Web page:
Some time ago, Patek Philippe announced their plans to close about 30% of all their dealers worldwide. Moderator Patrick_y explores in an unprecedented article that's geared towards dealers as well as watch collectors, how dealers fearing closure can improve their operations.
Hiking to the top of a mountain with a Nautilus? Would Patek Philippe approve?
This is a rare article that is aimed not only towards watch collectors, but also to jewelry store owners and authorized watch dealers. Here on WatchProSite, we rarely advise watch and jewelry store management on how to run their businesses - but as more and more collectors are in fear that their favorite retailer won't be a Patek Philippe franchise in the coming years, I wanted to write an article to focus on how collectors can identify strengths and weaknesses in their preferred retailer. In the past year or two, Patek Philippe (and other brands like Vacheron Constantin, Audemars Piguet, A. Lange & Soehne) has been undergoing a major shake up of its authorized dealers. The plan at Patek Philippe is to close over 100 dealers worldwide and focus on extremely well run dealer network with either a long-term sales-team presence or a family presence in the store. Many authorized dealers that carry Patek Philippe do not want to lose their franchises - as Patek Philippe can easily account for 30% or more of a store's revenue. The median Patek Philippe transaction is around $50,000 USD at most authorized dealers worldwide, and the presence of Patek Philippe in a store brings legitimacy to the store's other wares. Thus, a Patek Philippe franchise is a very valuable component to most jewelry stores - in some jewelry stores it is THE MOST SIGNIFICANT REVENUE CONTRIBUTOR.
This article was written with the following words interchangeably: store, retailer, franchisee, dealer, and authorized dealer.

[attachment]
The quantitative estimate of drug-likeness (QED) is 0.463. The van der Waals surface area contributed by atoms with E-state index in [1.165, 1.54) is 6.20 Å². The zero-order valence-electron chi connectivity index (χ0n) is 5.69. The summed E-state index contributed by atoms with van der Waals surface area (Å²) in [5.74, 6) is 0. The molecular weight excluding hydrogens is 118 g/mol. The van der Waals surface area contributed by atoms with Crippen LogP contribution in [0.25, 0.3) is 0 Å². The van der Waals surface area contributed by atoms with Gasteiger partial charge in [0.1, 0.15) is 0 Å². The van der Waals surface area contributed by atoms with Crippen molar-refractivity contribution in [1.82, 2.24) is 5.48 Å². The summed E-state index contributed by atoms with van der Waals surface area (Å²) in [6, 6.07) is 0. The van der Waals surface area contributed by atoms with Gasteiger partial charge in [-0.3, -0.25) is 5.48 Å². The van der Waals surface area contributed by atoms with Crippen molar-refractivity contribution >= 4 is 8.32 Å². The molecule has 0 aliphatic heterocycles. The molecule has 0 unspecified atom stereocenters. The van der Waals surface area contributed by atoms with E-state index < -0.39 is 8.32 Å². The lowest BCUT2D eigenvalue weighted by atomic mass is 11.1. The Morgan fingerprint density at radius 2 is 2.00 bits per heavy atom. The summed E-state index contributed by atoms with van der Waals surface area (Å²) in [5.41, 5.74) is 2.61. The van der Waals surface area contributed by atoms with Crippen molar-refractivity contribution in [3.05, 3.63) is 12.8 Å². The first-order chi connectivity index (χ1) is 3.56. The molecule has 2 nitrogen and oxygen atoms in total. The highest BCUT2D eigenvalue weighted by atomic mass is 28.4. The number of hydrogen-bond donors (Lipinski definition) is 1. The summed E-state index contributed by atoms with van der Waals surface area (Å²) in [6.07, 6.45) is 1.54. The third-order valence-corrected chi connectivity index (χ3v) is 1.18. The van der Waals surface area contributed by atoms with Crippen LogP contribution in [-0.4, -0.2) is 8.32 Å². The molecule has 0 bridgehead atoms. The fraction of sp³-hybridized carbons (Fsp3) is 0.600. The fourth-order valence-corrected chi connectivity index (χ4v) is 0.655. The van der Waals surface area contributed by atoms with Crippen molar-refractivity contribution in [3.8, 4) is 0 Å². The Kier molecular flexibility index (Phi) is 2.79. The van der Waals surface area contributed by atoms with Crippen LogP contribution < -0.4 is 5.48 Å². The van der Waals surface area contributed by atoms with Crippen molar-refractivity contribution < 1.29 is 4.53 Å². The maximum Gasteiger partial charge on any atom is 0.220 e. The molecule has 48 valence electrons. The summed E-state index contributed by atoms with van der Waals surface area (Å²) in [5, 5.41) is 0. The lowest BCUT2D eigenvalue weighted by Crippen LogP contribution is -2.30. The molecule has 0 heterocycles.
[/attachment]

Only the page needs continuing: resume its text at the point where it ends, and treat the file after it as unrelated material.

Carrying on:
It's also important to note, that sometimes a Patek Philippe franchisee is closed due to no fault of the franchisee. There are sadly excellent family run franchisees who have been closed already - possibly with no fault to the franchisee - just sometimes simply the fact that Patek Philippe wants to head in a different direction. Thus, following all the rules is no guarantee a franchisee will remain a franchisee forever.
Here’s some baseline minimums to maintain a Patek Philippe franchise:
- Meet the company's strict standards. Patek Philippe has a rigorous set of requirements that franchisees must meet in order to maintain their status. These requirements include having a high-quality location, providing excellent customer service, and carrying a wide selection of Patek Philippe watches. Patek Philippe is also all about that family relationship and the brand especially appreciates watch and jewelry stores owned by a family - and with owners whom are active in the business.
- Be committed to the brand. Patek Philippe is a prestigious brand with a long history. Franchisees must be committed to providing top notch service. Top notch service really boils down to two aspects; forging relationships with LOCAL CLIENTELE and PRODUCT KNOWLEDGE. Most jewelers fail miserably on product knowledge. Patek Philippe dealers with sales staff who cannot explain the basic technical details of the watch competently ARE GOING TO BE AT RISK OF LOSING THEIR FRANCHISES. Many brands are not pleased when the average consumer knows more about their product than the average retail salesperson. It should be the other way around! A salesperson should have more knowledge than the consumer! But this is no longer the case in many watch and jewelry stores around the world.